Makina dead or just passing through?

Makina in the opening of our book says “I am dead.” But what does it mean to be dead? Does our heart stop beating or our brain no longer functions. Or does the body she finds count as dead. Until the only thing that is left is a corpse un-named. I get a sense that what she means by death is a transition period. One that goes from one body to a next. To experience something that is completely unfamiliar to her.

I am sure there are examples of literal death, but i get the feeling that’s not the case. That she is seperate from the living world. When I read of her crossing to the other side I am reminded of Pirates of the Carribean at world’s end. The place Jack Sparrow is sent to spend eternity. Nothing but sand for miles, and rock like crabs only to be pulled back from that sad fate in Davey Jones locker. In this case Makina is pulled back by Chuco, and the dead body. In many ways like Jack she is alone. She is sent to the United States for her brother, and forced to fend for herself. Which she does very well. Striving to be strong, and survive she suprises all maybe even herself. She like being dead enters a different state of being.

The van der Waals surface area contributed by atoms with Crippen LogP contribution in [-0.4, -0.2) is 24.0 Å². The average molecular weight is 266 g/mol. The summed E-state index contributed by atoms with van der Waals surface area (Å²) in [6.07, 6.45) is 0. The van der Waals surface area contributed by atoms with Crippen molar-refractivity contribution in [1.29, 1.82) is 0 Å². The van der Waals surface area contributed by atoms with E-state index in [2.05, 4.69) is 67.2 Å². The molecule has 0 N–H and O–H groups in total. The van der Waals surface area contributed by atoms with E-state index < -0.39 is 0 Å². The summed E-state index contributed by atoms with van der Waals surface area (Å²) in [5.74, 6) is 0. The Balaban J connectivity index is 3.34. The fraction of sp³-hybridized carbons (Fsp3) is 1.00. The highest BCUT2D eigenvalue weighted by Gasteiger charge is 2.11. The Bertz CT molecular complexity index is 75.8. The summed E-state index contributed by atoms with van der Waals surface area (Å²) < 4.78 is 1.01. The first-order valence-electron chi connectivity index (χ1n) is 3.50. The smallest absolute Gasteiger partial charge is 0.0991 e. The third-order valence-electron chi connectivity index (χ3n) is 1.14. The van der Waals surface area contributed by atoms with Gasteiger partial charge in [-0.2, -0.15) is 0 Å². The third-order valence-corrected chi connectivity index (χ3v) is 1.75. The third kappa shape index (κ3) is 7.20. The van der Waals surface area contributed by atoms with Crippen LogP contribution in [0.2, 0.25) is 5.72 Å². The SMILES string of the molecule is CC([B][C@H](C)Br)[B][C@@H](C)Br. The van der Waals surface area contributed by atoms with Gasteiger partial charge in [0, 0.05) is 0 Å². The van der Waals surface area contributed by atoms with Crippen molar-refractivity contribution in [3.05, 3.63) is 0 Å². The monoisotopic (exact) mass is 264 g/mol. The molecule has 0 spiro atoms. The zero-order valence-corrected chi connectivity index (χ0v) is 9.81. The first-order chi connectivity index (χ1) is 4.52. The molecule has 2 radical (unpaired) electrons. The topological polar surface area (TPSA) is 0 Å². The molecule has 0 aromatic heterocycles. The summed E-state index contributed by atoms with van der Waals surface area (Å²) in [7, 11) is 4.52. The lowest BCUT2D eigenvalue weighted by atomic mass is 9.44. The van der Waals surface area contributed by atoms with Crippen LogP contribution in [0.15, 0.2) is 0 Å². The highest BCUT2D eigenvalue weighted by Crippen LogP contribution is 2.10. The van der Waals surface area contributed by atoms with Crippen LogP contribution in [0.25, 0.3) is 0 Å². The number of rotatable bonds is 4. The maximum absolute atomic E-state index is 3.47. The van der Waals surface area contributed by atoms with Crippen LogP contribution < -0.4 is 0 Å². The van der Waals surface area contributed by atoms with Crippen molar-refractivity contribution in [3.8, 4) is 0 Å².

Much like when hardly recognizes her brother at one point. A changed man. In the book Yuri Herrera writes,  “She stopped breathing for a second, placed the fingertips of one hand on the desk as to not lose her balance and reached out the other to the apparition that was this man as not she asked to see.” (Herrera 84)  If we were to treat her journey as dead walking in the same world as the living. Then I am dead makes sense. She is identifying herself as spirits like the apparition that is her brother.

Looking in and commenting on the other world. There is much symbolism and spirituality in this book. One of the reasons why we think of this is as en epic story is because  Hererra uses the phrase “I am dead” it means the epic was left untold and unfinished.  The past represented as a spiritual travel speaking through the character Makina and to us the reader.



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